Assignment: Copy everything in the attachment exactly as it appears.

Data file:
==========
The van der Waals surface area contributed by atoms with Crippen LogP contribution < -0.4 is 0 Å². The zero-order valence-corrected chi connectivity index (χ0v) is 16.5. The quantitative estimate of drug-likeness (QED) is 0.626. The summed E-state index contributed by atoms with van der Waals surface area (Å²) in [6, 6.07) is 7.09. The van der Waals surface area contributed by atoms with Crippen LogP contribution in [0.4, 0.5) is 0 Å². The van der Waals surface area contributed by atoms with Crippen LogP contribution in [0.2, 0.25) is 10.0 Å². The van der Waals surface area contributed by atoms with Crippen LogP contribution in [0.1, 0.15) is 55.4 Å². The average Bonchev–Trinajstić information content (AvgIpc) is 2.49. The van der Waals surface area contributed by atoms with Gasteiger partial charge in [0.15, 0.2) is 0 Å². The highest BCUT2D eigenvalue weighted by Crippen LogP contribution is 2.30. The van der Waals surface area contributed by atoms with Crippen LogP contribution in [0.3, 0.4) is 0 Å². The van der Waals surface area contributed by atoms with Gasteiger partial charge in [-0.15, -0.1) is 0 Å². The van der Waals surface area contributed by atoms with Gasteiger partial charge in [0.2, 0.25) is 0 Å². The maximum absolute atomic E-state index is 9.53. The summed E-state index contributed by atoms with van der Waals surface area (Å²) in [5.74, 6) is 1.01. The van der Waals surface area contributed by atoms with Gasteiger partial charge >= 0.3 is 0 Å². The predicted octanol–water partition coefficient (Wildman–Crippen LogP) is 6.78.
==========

The van der Waals surface area contributed by atoms with Crippen LogP contribution < -0.4 is 0 Å². The zero-order valence-corrected chi connectivity index (χ0v) is 16.5. The quantitative estimate of drug-likeness (QED) is 0.626. The summed E-state index contributed by atoms with van der Waals surface area (Å²) in [6, 6.07) is 7.09. The van der Waals surface area contributed by atoms with Crippen LogP contribution in [0.4, 0.5) is 0 Å². The van der Waals surface area contributed by atoms with Crippen LogP contribution in [0.2, 0.25) is 10.0 Å². The van der Waals surface area contributed by atoms with Crippen LogP contribution in [0.1, 0.15) is 55.4 Å². The average Bonchev–Trinajstić information content (AvgIpc) is 2.49. The van der Waals surface area contributed by atoms with Gasteiger partial charge in [0.15, 0.2) is 0 Å². The highest BCUT2D eigenvalue weighted by Crippen LogP contribution is 2.30. The van der Waals surface area contributed by atoms with Crippen LogP contribution in [0.3, 0.4) is 0 Å². The van der Waals surface area contributed by atoms with Gasteiger partial charge in [-0.15, -0.1) is 0 Å². The van der Waals surface area contributed by atoms with Gasteiger partial charge in [0.2, 0.25) is 0 Å². The maximum absolute atomic E-state index is 9.53. The summed E-state index contributed by atoms with van der Waals surface area (Å²) in [5.74, 6) is 1.01. The van der Waals surface area contributed by atoms with Gasteiger partial charge >= 0.3 is 0 Å². The predicted octanol–water partition coefficient (Wildman–Crippen LogP) is 6.78.